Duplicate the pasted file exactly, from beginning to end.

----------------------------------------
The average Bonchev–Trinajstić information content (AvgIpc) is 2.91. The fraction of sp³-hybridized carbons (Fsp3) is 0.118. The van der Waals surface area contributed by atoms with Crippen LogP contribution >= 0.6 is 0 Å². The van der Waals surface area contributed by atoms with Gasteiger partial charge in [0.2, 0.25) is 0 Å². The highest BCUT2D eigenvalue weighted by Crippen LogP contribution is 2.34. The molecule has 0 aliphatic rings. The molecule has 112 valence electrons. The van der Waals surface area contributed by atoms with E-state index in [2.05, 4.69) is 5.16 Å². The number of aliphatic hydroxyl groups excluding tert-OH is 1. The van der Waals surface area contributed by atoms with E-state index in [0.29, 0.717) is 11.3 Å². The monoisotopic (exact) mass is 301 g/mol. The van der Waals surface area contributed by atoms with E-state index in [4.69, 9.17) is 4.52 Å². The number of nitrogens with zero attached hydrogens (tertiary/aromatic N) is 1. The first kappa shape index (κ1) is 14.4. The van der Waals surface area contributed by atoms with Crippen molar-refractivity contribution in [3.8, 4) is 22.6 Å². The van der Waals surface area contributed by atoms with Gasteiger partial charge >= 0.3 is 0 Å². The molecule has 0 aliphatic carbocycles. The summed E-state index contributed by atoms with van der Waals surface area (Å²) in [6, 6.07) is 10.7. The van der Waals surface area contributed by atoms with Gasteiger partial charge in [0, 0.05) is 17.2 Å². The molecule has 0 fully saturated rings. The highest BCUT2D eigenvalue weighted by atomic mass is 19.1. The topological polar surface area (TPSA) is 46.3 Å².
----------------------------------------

The average Bonchev–Trinajstić information content (AvgIpc) is 2.91. The fraction of sp³-hybridized carbons (Fsp3) is 0.118. The van der Waals surface area contributed by atoms with Crippen LogP contribution >= 0.6 is 0 Å². The van der Waals surface area contributed by atoms with Gasteiger partial charge in [0.2, 0.25) is 0 Å². The highest BCUT2D eigenvalue weighted by Crippen LogP contribution is 2.34. The molecule has 0 aliphatic rings. The molecule has 112 valence electrons. The van der Waals surface area contributed by atoms with E-state index in [2.05, 4.69) is 5.16 Å². The number of aliphatic hydroxyl groups excluding tert-OH is 1. The van der Waals surface area contributed by atoms with E-state index in [0.29, 0.717) is 11.3 Å². The monoisotopic (exact) mass is 301 g/mol. The van der Waals surface area contributed by atoms with E-state index in [4.69, 9.17) is 4.52 Å². The number of nitrogens with zero attached hydrogens (tertiary/aromatic N) is 1. The first kappa shape index (κ1) is 14.4. The van der Waals surface area contributed by atoms with Crippen molar-refractivity contribution in [3.8, 4) is 22.6 Å². The van der Waals surface area contributed by atoms with Gasteiger partial charge >= 0.3 is 0 Å². The molecule has 0 aliphatic carbocycles. The summed E-state index contributed by atoms with van der Waals surface area (Å²) in [6, 6.07) is 10.7. The van der Waals surface area contributed by atoms with Gasteiger partial charge in [0, 0.05) is 17.2 Å². The molecule has 0 fully saturated rings. The highest BCUT2D eigenvalue weighted by atomic mass is 19.1. The topological polar surface area (TPSA) is 46.3 Å².